A SHAKE-up of sites in south east Northumberland set aside for job generation could be on the way.
An employment land study in a county council report to be published on Monday suggests supply and demand for such sites in the county are out of balance despite the large amount of land earmarked.
The study by town planning consultancy Nathaniel Lichfield and Partners presents seven scenarios to meet the county’s needs up to the year 2030, suggesting allocating 724 to 1,250 acres for job generation.
It recommends that 724 to 783 acres are set aside.
The report identifies the majority of the most suitable sites as being in south east Northumberland.
It advises that about 346 acres of land allocated for employment generation county-wide be put to other uses and that another 170 acres be found elsewhere to replace it and correct imbalances.
A report to councillors says: “Specifically, the release of additional land is recommended to assist in seeking low-carbon economic investment in the Blyth estuary area.”
Future cuts in public money might be addressed by encouraging mixed-use developments, it suggests.
The document being published is research for a local development framework set to shape land use for years to come. It is being produced for information rather than as a consultation document.
Its release has been brought forward because so many people have been clamouring for a look at it, Northumberland County Council’s planning and environment committee was told last week.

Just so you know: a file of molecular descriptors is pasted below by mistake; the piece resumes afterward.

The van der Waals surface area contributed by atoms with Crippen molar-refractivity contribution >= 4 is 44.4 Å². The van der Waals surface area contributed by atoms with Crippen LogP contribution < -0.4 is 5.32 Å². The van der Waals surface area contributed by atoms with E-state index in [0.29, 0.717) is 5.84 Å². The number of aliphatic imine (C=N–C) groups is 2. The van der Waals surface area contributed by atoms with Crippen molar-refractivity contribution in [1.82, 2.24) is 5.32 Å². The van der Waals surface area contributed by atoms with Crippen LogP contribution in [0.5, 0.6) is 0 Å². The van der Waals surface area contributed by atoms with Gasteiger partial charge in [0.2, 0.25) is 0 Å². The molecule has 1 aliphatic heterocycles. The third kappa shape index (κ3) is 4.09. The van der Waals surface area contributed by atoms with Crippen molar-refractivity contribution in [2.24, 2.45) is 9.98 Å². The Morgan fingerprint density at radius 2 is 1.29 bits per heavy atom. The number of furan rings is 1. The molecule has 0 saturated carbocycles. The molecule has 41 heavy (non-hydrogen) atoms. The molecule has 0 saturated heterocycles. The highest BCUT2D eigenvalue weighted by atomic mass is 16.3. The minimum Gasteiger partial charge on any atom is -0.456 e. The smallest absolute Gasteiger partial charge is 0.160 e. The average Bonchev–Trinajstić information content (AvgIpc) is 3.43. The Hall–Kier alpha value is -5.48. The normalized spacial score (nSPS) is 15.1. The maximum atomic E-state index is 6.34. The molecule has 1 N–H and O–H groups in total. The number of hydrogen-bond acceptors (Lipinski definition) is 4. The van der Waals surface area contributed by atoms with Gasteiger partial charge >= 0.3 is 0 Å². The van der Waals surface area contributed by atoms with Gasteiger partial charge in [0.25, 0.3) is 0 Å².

The report covers strategic flood risk and landscape character assessments and studies of land use impact, renewable energy and town centre and retail provision, as well as the employment land review.
It looks at the proposed extension of the green belt around Morpeth and assesses the effect county-wide of mineral workings, landfill and renewable energy.
The energy study concludes that wind power has by far the greatest theoretical potential for renewable electricity generation by the year 2020 and biomass the greatest potential for heat production.
The retail study reveals that a considerable amount of spending is lost to towns and cities outside the county such as Newcastle, North Shields and Gateshead.
To try to counteract that, it proposes establishing a hierarchy of seven town centres, five district centres and 16 local centres.
The town centres suggested are Ashington, Blyth, Cramlington, Morpeth, Alnwick, Berwick and Hexham.
The district centres would be Bedlington, Amble, Ponteland, Prudhoe and Haltwhistle.